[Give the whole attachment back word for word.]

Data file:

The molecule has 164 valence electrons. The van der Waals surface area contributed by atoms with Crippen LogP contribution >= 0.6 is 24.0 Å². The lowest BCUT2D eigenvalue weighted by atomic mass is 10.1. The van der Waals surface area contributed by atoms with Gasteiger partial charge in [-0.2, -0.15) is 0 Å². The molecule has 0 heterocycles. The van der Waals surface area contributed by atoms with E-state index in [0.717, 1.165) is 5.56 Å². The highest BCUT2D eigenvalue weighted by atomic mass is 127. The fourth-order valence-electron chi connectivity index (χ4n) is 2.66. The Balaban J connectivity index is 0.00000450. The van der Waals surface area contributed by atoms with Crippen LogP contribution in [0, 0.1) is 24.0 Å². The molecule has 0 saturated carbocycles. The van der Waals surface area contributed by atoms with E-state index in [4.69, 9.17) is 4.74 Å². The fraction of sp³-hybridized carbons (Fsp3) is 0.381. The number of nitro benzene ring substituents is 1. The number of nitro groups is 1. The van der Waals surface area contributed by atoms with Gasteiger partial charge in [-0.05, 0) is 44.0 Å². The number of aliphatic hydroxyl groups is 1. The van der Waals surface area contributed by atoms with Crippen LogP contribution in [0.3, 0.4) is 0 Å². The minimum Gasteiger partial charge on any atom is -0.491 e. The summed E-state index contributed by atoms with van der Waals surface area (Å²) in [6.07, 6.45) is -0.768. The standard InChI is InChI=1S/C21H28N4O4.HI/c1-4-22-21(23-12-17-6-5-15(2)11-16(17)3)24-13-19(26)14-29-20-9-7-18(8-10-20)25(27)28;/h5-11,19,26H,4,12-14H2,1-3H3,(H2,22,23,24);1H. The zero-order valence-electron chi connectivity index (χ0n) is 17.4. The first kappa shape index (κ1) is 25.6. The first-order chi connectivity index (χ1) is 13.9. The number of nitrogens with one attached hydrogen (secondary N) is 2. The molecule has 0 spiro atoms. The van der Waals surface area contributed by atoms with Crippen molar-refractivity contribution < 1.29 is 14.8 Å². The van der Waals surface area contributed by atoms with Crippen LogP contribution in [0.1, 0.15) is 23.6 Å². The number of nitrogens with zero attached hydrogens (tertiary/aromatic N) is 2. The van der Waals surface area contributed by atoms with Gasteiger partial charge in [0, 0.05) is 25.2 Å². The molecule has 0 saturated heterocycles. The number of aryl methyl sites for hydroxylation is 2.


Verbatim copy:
The molecule has 164 valence electrons. The van der Waals surface area contributed by atoms with Crippen LogP contribution >= 0.6 is 24.0 Å². The lowest BCUT2D eigenvalue weighted by atomic mass is 10.1. The van der Waals surface area contributed by atoms with Gasteiger partial charge in [-0.2, -0.15) is 0 Å². The molecule has 0 heterocycles. The van der Waals surface area contributed by atoms with E-state index in [0.717, 1.165) is 5.56 Å². The highest BCUT2D eigenvalue weighted by atomic mass is 127. The fourth-order valence-electron chi connectivity index (χ4n) is 2.66. The Balaban J connectivity index is 0.00000450. The van der Waals surface area contributed by atoms with Crippen LogP contribution in [0, 0.1) is 24.0 Å². The molecule has 0 saturated carbocycles. The van der Waals surface area contributed by atoms with E-state index in [4.69, 9.17) is 4.74 Å². The fraction of sp³-hybridized carbons (Fsp3) is 0.381. The number of nitro benzene ring substituents is 1. The number of nitro groups is 1. The van der Waals surface area contributed by atoms with Gasteiger partial charge in [-0.05, 0) is 44.0 Å². The number of aliphatic hydroxyl groups is 1. The van der Waals surface area contributed by atoms with Crippen LogP contribution in [0.3, 0.4) is 0 Å². The minimum Gasteiger partial charge on any atom is -0.491 e. The summed E-state index contributed by atoms with van der Waals surface area (Å²) in [6.07, 6.45) is -0.768. The standard InChI is InChI=1S/C21H28N4O4.HI/c1-4-22-21(23-12-17-6-5-15(2)11-16(17)3)24-13-19(26)14-29-20-9-7-18(8-10-20)25(27)28;/h5-11,19,26H,4,12-14H2,1-3H3,(H2,22,23,24);1H. The zero-order valence-electron chi connectivity index (χ0n) is 17.4. The first kappa shape index (κ1) is 25.6. The first-order chi connectivity index (χ1) is 13.9. The number of nitrogens with one attached hydrogen (secondary N) is 2. The molecule has 0 spiro atoms. The van der Waals surface area contributed by atoms with Crippen molar-refractivity contribution < 1.29 is 14.8 Å². The van der Waals surface area contributed by atoms with Crippen LogP contribution in [0.1, 0.15) is 23.6 Å². The number of nitrogens with zero attached hydrogens (tertiary/aromatic N) is 2. The van der Waals surface area contributed by atoms with Gasteiger partial charge in [0, 0.05) is 25.2 Å². The molecule has 0 saturated heterocycles. The number of aryl methyl sites for hydroxylation is 2.